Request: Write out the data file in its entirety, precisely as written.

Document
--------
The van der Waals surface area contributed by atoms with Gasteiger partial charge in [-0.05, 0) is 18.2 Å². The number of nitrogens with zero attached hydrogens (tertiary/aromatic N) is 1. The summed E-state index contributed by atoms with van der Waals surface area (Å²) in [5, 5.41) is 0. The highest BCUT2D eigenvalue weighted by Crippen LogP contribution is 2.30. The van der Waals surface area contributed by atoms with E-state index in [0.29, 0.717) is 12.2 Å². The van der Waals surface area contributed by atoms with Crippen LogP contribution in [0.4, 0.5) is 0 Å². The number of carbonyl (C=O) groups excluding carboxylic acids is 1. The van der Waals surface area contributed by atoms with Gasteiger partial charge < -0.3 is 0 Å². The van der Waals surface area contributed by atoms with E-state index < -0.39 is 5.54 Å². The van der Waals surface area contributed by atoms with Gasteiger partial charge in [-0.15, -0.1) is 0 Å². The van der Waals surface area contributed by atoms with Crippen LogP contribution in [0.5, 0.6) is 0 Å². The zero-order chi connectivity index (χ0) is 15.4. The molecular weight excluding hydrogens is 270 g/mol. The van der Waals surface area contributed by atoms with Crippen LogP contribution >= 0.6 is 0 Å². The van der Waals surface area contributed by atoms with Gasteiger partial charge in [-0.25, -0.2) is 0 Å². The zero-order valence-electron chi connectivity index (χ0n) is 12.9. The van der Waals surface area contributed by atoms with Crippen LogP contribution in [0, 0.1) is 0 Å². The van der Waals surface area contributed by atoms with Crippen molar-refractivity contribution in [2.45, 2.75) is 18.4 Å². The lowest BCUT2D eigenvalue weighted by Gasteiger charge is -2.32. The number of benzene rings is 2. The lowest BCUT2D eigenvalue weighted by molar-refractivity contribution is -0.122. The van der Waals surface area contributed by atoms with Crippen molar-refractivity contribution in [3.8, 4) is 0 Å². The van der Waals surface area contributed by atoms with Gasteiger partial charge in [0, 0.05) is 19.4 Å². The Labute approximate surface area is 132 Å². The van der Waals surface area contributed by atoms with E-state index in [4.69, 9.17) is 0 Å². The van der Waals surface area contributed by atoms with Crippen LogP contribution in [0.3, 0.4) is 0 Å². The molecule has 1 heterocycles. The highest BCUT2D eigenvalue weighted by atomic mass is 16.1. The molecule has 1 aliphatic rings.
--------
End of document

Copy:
The van der Waals surface area contributed by atoms with Gasteiger partial charge in [-0.05, 0) is 18.2 Å². The number of nitrogens with zero attached hydrogens (tertiary/aromatic N) is 1. The summed E-state index contributed by atoms with van der Waals surface area (Å²) in [5, 5.41) is 0. The highest BCUT2D eigenvalue weighted by Crippen LogP contribution is 2.30. The van der Waals surface area contributed by atoms with E-state index in [0.29, 0.717) is 12.2 Å². The van der Waals surface area contributed by atoms with Crippen LogP contribution in [0.4, 0.5) is 0 Å². The number of carbonyl (C=O) groups excluding carboxylic acids is 1. The van der Waals surface area contributed by atoms with Gasteiger partial charge < -0.3 is 0 Å². The van der Waals surface area contributed by atoms with E-state index < -0.39 is 5.54 Å². The van der Waals surface area contributed by atoms with Gasteiger partial charge in [-0.15, -0.1) is 0 Å². The van der Waals surface area contributed by atoms with Crippen LogP contribution in [0.5, 0.6) is 0 Å². The zero-order chi connectivity index (χ0) is 15.4. The molecular weight excluding hydrogens is 270 g/mol. The van der Waals surface area contributed by atoms with Crippen LogP contribution >= 0.6 is 0 Å². The van der Waals surface area contributed by atoms with Gasteiger partial charge in [-0.25, -0.2) is 0 Å². The zero-order valence-electron chi connectivity index (χ0n) is 12.9. The van der Waals surface area contributed by atoms with Crippen LogP contribution in [0, 0.1) is 0 Å². The van der Waals surface area contributed by atoms with Crippen molar-refractivity contribution in [2.45, 2.75) is 18.4 Å². The lowest BCUT2D eigenvalue weighted by Gasteiger charge is -2.32. The number of benzene rings is 2. The lowest BCUT2D eigenvalue weighted by molar-refractivity contribution is -0.122. The van der Waals surface area contributed by atoms with Crippen molar-refractivity contribution in [3.8, 4) is 0 Å². The van der Waals surface area contributed by atoms with Gasteiger partial charge in [0, 0.05) is 19.4 Å². The Labute approximate surface area is 132 Å². The van der Waals surface area contributed by atoms with E-state index in [4.69, 9.17) is 0 Å². The van der Waals surface area contributed by atoms with Crippen LogP contribution in [0.3, 0.4) is 0 Å². The molecule has 1 heterocycles. The highest BCUT2D eigenvalue weighted by atomic mass is 16.1. The molecule has 1 aliphatic rings.